#DataDeepDive: Scripts & Languages of the Geniza
In this series, we take a deep dive into the Talk boards tags to look at how volunteers classify the fragments. You can read an overview of our Talk boards tags in the Sorting Phase Data review.
In our project, we ask volunteers to sort into Hebrew and Arabic script, two languages frequently found in the Geniza. But as many volunteers have found in sorting the Cairo Geniza, just because something is written in a script does not mean it is written in that language. Through the Talk board tags, knowledgeable volunteers have worked together to identify some of the languages (and other scripts!) that appear in the Geniza. The numbers following each tag here refer to the number of subjects with that tag — sometimes, the same tag would be used multiple times on the same subject.
As noted in previous posts, this doesn’t mean that the subjects definitively are written in the script or language of the tag. Because we are looking at these tags out of context of their conversations, volunteers may have been guessing or suggesting the script or language of the subject. As our content specialists review this list, we hope to confirm these counts and provide detailed listings of these languages across Geniza collections.
Aramaic (37) is a Semitic language that is cognate with Hebrew. Hebrew script is derivative of the Aramaic alphabet. (See Judeo-Aramaic for explanation.)
Judeo-Arabic (167) means the subject features Arabic text written in Hebrew script.
Judeo-Aramaic (20) means the subject features Aramaic text written in Hebrew script. (By the Middle Ages, Aramaic text would usually be written in Hebrew script — so scholars wouldn’t use this term. We’ve separated the two tags here to reflect volunteer input.)
Judeo-Persian (15) means the subject features Persian text written in Hebrew script.
Volunteers who could read Hebrew often tagged subjects as Judeo_Something (33), meaning a volunteer did not identify the language but suspected it was not Hebrew based on what they could translate.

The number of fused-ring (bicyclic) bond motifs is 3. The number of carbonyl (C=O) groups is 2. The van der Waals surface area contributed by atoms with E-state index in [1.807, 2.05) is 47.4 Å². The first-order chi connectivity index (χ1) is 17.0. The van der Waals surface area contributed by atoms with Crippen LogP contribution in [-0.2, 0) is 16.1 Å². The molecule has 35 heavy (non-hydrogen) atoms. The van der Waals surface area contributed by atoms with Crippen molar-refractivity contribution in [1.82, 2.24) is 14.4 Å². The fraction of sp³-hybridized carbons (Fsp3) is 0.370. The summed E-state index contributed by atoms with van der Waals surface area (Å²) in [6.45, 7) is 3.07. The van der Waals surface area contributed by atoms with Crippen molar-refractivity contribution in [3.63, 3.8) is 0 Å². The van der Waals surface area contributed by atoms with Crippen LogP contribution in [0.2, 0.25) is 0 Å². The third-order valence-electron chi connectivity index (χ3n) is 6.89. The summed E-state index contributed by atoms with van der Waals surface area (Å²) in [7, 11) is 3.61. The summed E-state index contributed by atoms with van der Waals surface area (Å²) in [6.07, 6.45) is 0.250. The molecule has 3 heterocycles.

Ladino (1), also known as Judeo-Spanish, is a language popular among Sephardic Jews. The tag was used three times in our project, but in context the conversations that made it clear the subject was not Ladino. However, we did find at least one example of Ladino in the project so far that was not tagged:
While Hebrew script tags were frequent, volunteers also found non-Hebrew scripts in the project.
The Coptic (2) alphabet was first used for the Egyptian language— it’s still used in Coptic liturgy today.
While we often find Hebrew script used for other languages, we had at least one case where Arabic script was used for a different language, tagged nonarabiclanguage (1). One of our moderators identified the Arabic script in Subject 12511220 as Ottoman Turkish.
In cases where multiple scripts or languages were found on a subject, volunteers used the tag mixed_languages (132). Subject 21953297 (below) has both Hebrew and Arabic script.
Volunteers have also found subjects that featured neither Hebrew or Arabic script. Those subjects are out of scope for the transcription phase for this project, but important to note in realizing the diversity of languages and scripts within Geniza collections.
Volunteers have found Roman/Latin script, like English (21), Italian (8), and Latin_script (7).
In the sorting phase, volunteers identified at least one fragment with Cyrillic script with Russian (1) and Georgian (1) — more have been found in the University of Manchester Library’s collection. Subject 12602863 features Russian, Georgian, and Arabic text, as well as a striking scene of a judge on its verso.
Subjects were also tagged as Greek (6), using the Greek alphabet. In Subject 21952244, a volunteer suggested that these Greek characters are likely magical gibberish, used to impress amulet customers.
👉 Read more Talk conversations or start your own by participating in Scribes of the Cairo Geniza on Zooniverse!